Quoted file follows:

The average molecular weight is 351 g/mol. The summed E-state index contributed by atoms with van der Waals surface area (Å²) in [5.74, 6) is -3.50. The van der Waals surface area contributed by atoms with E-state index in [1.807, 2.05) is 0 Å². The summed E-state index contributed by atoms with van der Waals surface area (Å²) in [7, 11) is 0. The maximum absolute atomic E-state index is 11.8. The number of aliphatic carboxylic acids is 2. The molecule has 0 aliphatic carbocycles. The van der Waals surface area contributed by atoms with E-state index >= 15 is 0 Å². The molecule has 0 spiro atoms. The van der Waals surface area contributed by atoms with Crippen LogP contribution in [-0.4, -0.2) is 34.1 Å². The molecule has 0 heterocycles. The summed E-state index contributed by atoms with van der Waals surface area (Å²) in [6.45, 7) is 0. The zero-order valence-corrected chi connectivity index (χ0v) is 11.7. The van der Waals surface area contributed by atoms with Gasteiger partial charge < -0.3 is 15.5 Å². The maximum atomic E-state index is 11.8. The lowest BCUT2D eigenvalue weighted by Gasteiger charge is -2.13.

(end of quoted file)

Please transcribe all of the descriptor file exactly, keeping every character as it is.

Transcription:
The average molecular weight is 351 g/mol. The summed E-state index contributed by atoms with van der Waals surface area (Å²) in [5.74, 6) is -3.50. The van der Waals surface area contributed by atoms with E-state index in [1.807, 2.05) is 0 Å². The summed E-state index contributed by atoms with van der Waals surface area (Å²) in [7, 11) is 0. The maximum absolute atomic E-state index is 11.8. The number of aliphatic carboxylic acids is 2. The molecule has 0 aliphatic carbocycles. The van der Waals surface area contributed by atoms with E-state index >= 15 is 0 Å². The molecule has 0 spiro atoms. The van der Waals surface area contributed by atoms with Crippen LogP contribution in [-0.4, -0.2) is 34.1 Å². The molecule has 0 heterocycles. The summed E-state index contributed by atoms with van der Waals surface area (Å²) in [6.45, 7) is 0. The zero-order valence-corrected chi connectivity index (χ0v) is 11.7. The van der Waals surface area contributed by atoms with Gasteiger partial charge < -0.3 is 15.5 Å². The maximum atomic E-state index is 11.8. The lowest BCUT2D eigenvalue weighted by Gasteiger charge is -2.13.